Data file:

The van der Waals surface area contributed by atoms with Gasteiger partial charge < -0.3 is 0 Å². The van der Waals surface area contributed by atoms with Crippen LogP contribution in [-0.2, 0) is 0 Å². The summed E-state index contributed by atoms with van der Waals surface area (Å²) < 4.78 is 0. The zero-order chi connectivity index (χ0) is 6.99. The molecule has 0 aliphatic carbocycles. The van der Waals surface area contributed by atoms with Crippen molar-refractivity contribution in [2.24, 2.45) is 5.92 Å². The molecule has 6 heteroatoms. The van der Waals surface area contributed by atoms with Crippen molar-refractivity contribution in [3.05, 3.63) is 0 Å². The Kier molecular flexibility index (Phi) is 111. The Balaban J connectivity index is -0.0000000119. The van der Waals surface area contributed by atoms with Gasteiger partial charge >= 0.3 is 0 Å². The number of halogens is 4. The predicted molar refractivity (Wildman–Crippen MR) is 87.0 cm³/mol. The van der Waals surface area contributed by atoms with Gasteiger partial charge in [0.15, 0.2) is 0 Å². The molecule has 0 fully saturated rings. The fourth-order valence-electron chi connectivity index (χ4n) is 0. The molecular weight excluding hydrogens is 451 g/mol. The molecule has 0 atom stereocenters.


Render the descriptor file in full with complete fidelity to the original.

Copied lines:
The van der Waals surface area contributed by atoms with Gasteiger partial charge < -0.3 is 0 Å². The van der Waals surface area contributed by atoms with Crippen LogP contribution in [-0.2, 0) is 0 Å². The summed E-state index contributed by atoms with van der Waals surface area (Å²) < 4.78 is 0. The zero-order chi connectivity index (χ0) is 6.99. The molecule has 0 aliphatic carbocycles. The van der Waals surface area contributed by atoms with Crippen molar-refractivity contribution in [2.24, 2.45) is 5.92 Å². The molecule has 6 heteroatoms. The van der Waals surface area contributed by atoms with Crippen molar-refractivity contribution in [3.05, 3.63) is 0 Å². The Kier molecular flexibility index (Phi) is 111. The Balaban J connectivity index is -0.0000000119. The van der Waals surface area contributed by atoms with Gasteiger partial charge >= 0.3 is 0 Å². The number of halogens is 4. The predicted molar refractivity (Wildman–Crippen MR) is 87.0 cm³/mol. The van der Waals surface area contributed by atoms with Gasteiger partial charge in [0.15, 0.2) is 0 Å². The molecule has 0 fully saturated rings. The fourth-order valence-electron chi connectivity index (χ4n) is 0. The molecular weight excluding hydrogens is 451 g/mol. The molecule has 0 atom stereocenters.